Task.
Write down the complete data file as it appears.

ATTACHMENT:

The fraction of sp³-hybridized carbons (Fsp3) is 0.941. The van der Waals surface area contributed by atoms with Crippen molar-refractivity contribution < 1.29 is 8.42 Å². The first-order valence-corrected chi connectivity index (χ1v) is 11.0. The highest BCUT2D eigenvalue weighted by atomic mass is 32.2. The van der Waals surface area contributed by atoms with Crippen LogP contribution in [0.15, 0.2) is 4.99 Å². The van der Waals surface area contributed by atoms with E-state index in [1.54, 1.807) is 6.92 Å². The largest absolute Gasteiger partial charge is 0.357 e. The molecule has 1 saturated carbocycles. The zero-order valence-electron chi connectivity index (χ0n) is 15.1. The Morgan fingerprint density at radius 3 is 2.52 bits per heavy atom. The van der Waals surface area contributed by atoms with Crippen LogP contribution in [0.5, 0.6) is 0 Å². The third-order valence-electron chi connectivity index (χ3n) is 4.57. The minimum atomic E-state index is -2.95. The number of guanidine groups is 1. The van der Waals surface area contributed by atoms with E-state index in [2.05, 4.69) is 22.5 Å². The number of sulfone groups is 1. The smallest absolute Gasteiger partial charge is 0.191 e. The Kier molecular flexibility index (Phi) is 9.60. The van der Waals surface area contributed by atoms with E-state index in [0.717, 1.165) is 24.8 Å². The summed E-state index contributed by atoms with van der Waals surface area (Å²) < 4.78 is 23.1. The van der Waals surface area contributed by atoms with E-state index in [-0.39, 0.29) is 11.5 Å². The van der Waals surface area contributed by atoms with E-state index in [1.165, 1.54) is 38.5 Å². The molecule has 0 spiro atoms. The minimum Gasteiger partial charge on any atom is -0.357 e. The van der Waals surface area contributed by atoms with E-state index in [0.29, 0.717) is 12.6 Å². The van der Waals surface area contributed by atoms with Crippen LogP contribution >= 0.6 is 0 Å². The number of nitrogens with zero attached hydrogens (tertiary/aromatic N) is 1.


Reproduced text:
The fraction of sp³-hybridized carbons (Fsp3) is 0.941. The van der Waals surface area contributed by atoms with Crippen molar-refractivity contribution < 1.29 is 8.42 Å². The first-order valence-corrected chi connectivity index (χ1v) is 11.0. The highest BCUT2D eigenvalue weighted by atomic mass is 32.2. The van der Waals surface area contributed by atoms with Crippen LogP contribution in [0.15, 0.2) is 4.99 Å². The van der Waals surface area contributed by atoms with E-state index in [1.54, 1.807) is 6.92 Å². The largest absolute Gasteiger partial charge is 0.357 e. The molecule has 1 saturated carbocycles. The zero-order valence-electron chi connectivity index (χ0n) is 15.1. The Morgan fingerprint density at radius 3 is 2.52 bits per heavy atom. The van der Waals surface area contributed by atoms with Crippen LogP contribution in [0.5, 0.6) is 0 Å². The third-order valence-electron chi connectivity index (χ3n) is 4.57. The minimum atomic E-state index is -2.95. The number of guanidine groups is 1. The van der Waals surface area contributed by atoms with E-state index in [2.05, 4.69) is 22.5 Å². The number of sulfone groups is 1. The smallest absolute Gasteiger partial charge is 0.191 e. The Kier molecular flexibility index (Phi) is 9.60. The van der Waals surface area contributed by atoms with E-state index in [0.717, 1.165) is 24.8 Å². The summed E-state index contributed by atoms with van der Waals surface area (Å²) < 4.78 is 23.1. The van der Waals surface area contributed by atoms with E-state index in [-0.39, 0.29) is 11.5 Å². The van der Waals surface area contributed by atoms with E-state index in [1.165, 1.54) is 38.5 Å². The molecule has 0 spiro atoms. The minimum Gasteiger partial charge on any atom is -0.357 e. The van der Waals surface area contributed by atoms with E-state index in [0.29, 0.717) is 12.6 Å². The van der Waals surface area contributed by atoms with Crippen LogP contribution >= 0.6 is 0 Å². The number of nitrogens with zero attached hydrogens (tertiary/aromatic N) is 1.